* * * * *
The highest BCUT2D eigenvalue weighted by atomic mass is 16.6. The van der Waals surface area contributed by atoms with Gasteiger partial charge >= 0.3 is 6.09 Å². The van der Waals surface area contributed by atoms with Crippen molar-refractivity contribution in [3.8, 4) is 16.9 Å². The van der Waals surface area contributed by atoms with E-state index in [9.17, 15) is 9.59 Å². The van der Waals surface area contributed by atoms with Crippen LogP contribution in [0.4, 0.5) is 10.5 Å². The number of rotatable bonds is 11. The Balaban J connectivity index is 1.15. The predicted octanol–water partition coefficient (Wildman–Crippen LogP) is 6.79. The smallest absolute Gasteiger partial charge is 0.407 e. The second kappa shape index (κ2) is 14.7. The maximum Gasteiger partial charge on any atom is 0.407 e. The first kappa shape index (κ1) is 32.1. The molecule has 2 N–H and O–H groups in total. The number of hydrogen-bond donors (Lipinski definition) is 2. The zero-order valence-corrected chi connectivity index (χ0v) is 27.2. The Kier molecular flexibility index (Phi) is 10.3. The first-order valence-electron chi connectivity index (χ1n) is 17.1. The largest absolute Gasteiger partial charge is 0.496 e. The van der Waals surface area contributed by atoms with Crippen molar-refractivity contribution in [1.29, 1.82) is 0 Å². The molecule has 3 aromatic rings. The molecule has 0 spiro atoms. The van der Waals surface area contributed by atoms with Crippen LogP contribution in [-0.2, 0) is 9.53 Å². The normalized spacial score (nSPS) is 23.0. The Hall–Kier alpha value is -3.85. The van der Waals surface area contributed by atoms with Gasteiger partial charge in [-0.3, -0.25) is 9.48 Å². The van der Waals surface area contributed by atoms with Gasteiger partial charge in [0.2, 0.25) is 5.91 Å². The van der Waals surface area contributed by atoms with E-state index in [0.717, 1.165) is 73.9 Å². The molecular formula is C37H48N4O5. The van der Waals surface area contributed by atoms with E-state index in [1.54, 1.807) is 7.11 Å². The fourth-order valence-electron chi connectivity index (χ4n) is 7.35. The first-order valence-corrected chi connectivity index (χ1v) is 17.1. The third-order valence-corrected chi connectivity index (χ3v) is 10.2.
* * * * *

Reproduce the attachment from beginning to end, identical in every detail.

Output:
The highest BCUT2D eigenvalue weighted by atomic mass is 16.6. The van der Waals surface area contributed by atoms with Gasteiger partial charge >= 0.3 is 6.09 Å². The van der Waals surface area contributed by atoms with Crippen molar-refractivity contribution in [3.8, 4) is 16.9 Å². The van der Waals surface area contributed by atoms with E-state index in [9.17, 15) is 9.59 Å². The van der Waals surface area contributed by atoms with Crippen LogP contribution in [0.4, 0.5) is 10.5 Å². The number of rotatable bonds is 11. The Balaban J connectivity index is 1.15. The predicted octanol–water partition coefficient (Wildman–Crippen LogP) is 6.79. The smallest absolute Gasteiger partial charge is 0.407 e. The second kappa shape index (κ2) is 14.7. The maximum Gasteiger partial charge on any atom is 0.407 e. The first kappa shape index (κ1) is 32.1. The molecule has 2 N–H and O–H groups in total. The number of hydrogen-bond donors (Lipinski definition) is 2. The zero-order valence-corrected chi connectivity index (χ0v) is 27.2. The Kier molecular flexibility index (Phi) is 10.3. The first-order valence-electron chi connectivity index (χ1n) is 17.1. The largest absolute Gasteiger partial charge is 0.496 e. The van der Waals surface area contributed by atoms with Crippen molar-refractivity contribution in [1.29, 1.82) is 0 Å². The molecule has 3 aromatic rings. The molecule has 0 spiro atoms. The van der Waals surface area contributed by atoms with Crippen LogP contribution in [-0.2, 0) is 9.53 Å². The normalized spacial score (nSPS) is 23.0. The Hall–Kier alpha value is -3.85. The van der Waals surface area contributed by atoms with Gasteiger partial charge in [-0.3, -0.25) is 9.48 Å². The van der Waals surface area contributed by atoms with Gasteiger partial charge in [0.2, 0.25) is 5.91 Å². The van der Waals surface area contributed by atoms with E-state index in [0.717, 1.165) is 73.9 Å². The molecular formula is C37H48N4O5. The van der Waals surface area contributed by atoms with E-state index in [1.54, 1.807) is 7.11 Å². The fourth-order valence-electron chi connectivity index (χ4n) is 7.35. The first-order valence-corrected chi connectivity index (χ1v) is 17.1. The third-order valence-corrected chi connectivity index (χ3v) is 10.2.